Wednesday, June 29, 2011

Sunshine strawberries

California agribusiness has somehow convinced most people that "strawberries" are something available year-round, in big, almost un-bruisable, non-perishable form. But for a few weeks in June, all over the rest of the country, farmers' markets bloom with the smaller, more delicate, vastly more flavorful version of the over-fertilized monsters. Of all fruits, the strawberry is perhaps the most delicate: almost heady with flavor when fresh, it defies nearly all attempts at preservation: in the freezer it turns to mush; processed into syrup it becomes cloying; made into jam it goes from pink to ruddy and flowery to cooked-tasting. Apricots, at the other extreme, often get much better with cooking, or drying, but strawberries always seem to degrade.

When I first moved to Michigan, I happened upon a jar of strawberry preserves in Kroger that were like no other commercial jam: "a limited edition made via a special process scientifically proven to preserve strawberries at their peak of freshness...," they recalled the homemade jam I'd once had at a friend's farm in Oklahoma: bright pink and bursting with fresh flavor. Why can't they make all strawberry preserves like this, I wondered?

Last year I tried making my own strawberry preserves in what seemed the most unintrusive possible way: mix the berries with sugar, add lemon juice, and cook with pectin just long enough to set. The result was better than standard commercial jam, but still a far cry from the special Kroger stuff, or the homemade kind. There must be a way to avoid cooking the berries, I thought, to preserve that fresh-off-the-vine flavor. And there must be a way to thicken the juice without either prolonged cooking or commercial pectin, which turns out to be mostly dextrose and other dubious ingredients.

The Joy of Cooking offered an irresistibly titled recipe for "Sunshine Strawberries," in which the berries, mixed with sugar, are allowed to "cook" in the sun rather than on the stove. Forgetting certain complexities, like the need for not just a few hours, but two or three days, of sun, I set out to follow the recipe. I washed and hulled three quarts of strawberries. I'd bought a whole flat, but after three quarts my fingers were stained and sore, my sink a mess of stems and bad spots. I quartered or halved the berries, depending on size, and mixed them with three cups of sugar (a bit much, perhaps, but sugar is a preservative as well as flavor-enhancer), and let the mixture stand overnight, in sealed tupperware in the fridge. Naturally, it rained the next day, so I let the berries stand an extra 24 hours. The next morning, after boiling the mixture gently for ten minutes to ensure sterilization for the eventual canning process, I spread them out in a glass pie plate and two Corningware casseroles, covering the latter with their own lids and the former with the glass lid from a 16-qt. stockpot. I placed the trio on a bench in the sunniest spot of my backyard garden and waited.

It was a cloudy day, so I wasn't too surprised to find the berries little changed by evening, except for having attracted several small battalions of winged ants. Fortunately, the marauders had only managed to climb into the edges of the berry mixture, becoming paralyzed as soon as they hit the syrup. I fished them out with a teaspoon and stashed the berries in the fridge overnight.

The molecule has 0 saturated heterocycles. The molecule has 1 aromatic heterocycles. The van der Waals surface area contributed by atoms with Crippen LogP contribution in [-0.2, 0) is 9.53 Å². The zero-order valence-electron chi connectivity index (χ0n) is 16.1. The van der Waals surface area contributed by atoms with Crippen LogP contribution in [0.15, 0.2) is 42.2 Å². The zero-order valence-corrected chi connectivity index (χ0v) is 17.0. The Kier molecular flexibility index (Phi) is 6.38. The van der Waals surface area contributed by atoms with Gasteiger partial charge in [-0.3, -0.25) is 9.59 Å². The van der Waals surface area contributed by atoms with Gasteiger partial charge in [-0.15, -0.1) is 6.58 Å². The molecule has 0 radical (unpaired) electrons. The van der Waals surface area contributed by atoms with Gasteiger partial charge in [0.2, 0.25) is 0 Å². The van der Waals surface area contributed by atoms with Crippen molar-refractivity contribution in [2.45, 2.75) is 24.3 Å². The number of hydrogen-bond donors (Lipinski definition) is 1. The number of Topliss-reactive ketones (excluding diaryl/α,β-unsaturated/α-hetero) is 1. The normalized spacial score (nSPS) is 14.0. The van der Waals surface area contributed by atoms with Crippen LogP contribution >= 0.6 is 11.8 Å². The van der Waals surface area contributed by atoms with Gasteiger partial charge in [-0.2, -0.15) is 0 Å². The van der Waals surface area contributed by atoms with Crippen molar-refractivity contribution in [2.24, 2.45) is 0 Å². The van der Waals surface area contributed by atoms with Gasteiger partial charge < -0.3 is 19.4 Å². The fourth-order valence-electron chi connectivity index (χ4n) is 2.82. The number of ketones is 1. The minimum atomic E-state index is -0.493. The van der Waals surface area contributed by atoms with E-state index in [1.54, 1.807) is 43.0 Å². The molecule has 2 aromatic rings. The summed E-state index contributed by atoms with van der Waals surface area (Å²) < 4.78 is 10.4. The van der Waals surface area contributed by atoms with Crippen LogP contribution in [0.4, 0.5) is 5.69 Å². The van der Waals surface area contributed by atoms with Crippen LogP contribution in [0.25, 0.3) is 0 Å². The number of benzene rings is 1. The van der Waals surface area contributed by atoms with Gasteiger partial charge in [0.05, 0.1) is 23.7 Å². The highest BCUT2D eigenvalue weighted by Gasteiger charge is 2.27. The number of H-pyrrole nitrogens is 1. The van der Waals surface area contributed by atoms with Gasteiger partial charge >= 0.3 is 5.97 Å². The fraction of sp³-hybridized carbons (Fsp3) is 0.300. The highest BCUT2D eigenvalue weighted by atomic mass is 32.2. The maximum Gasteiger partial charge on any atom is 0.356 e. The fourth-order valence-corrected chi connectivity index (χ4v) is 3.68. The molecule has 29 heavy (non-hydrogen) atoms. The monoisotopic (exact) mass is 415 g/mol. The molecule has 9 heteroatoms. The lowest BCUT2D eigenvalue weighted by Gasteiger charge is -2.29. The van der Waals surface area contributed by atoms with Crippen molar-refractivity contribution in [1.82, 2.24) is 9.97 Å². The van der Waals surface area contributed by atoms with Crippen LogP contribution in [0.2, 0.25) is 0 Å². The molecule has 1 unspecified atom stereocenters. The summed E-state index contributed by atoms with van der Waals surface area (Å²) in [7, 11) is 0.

The next morning I covered each container with cheesecloth, omitted the glass covers, and set them out again. By evening the berries had darkened and thickened somewhat, and once again attracted about a dozen ants. I removed the pests, refrigerated the berries, and hoped for sun once again.

On the third morning I "mummified" each container as best I could by wrapping it up completely in cheesecloth, put the glass covers back on, propped each container up on a baking rack or wok stand, lay aluminum foil below the lot (to maximize sun absorption, since the weather had been unseasonably cool and cloudy),
and hoped for the best. The trick with coverage, I'd discovered, is that you can't seal the containers completely with glass or the like, because moisture needs to escape. On the other hand, even the smallest opening seems to be sufficient for ants. By evening on this day noticeable thickening had finally occurred. The mixture in the pie plate, in particular, resembled proper jam. But the other two mixtures were pretty runny, and I figured that if I'd come this far, I might as well push the process for one more day.

The fourth day brought the kind of weather I'd been hoping for: high close to 80 and not a cloud to be seen. I got the berries out by 7 am, even before the sun reached them, and left them there until after 7 pm. (On previous days I'd often missed several hours due to a late start or threat of rain.) By evening the berries had really changed: they didn't quite "wrinkle," or gel when mixed with water, but they did coat the spoon, and had lost a great deal of liquid. I'm not sure strawberries have enough pectin truly to gel, no matter how long they stand in the sun, or even boil on the stove.

The proof of any preserves, of course, is in the eating. These tasted great before canning, and I got 4 nice half-pint jars filled with them and sealed. But to me the magic of canning is having the taste of summer in winter, so I don't plan to open these for many months yet. Check back in December or so to find out whether it was worth all the bother. In the meanwhile, enjoy the many delights possible only with fresh strawberries, like the classic, simple, all-too-often bastardized shortcake.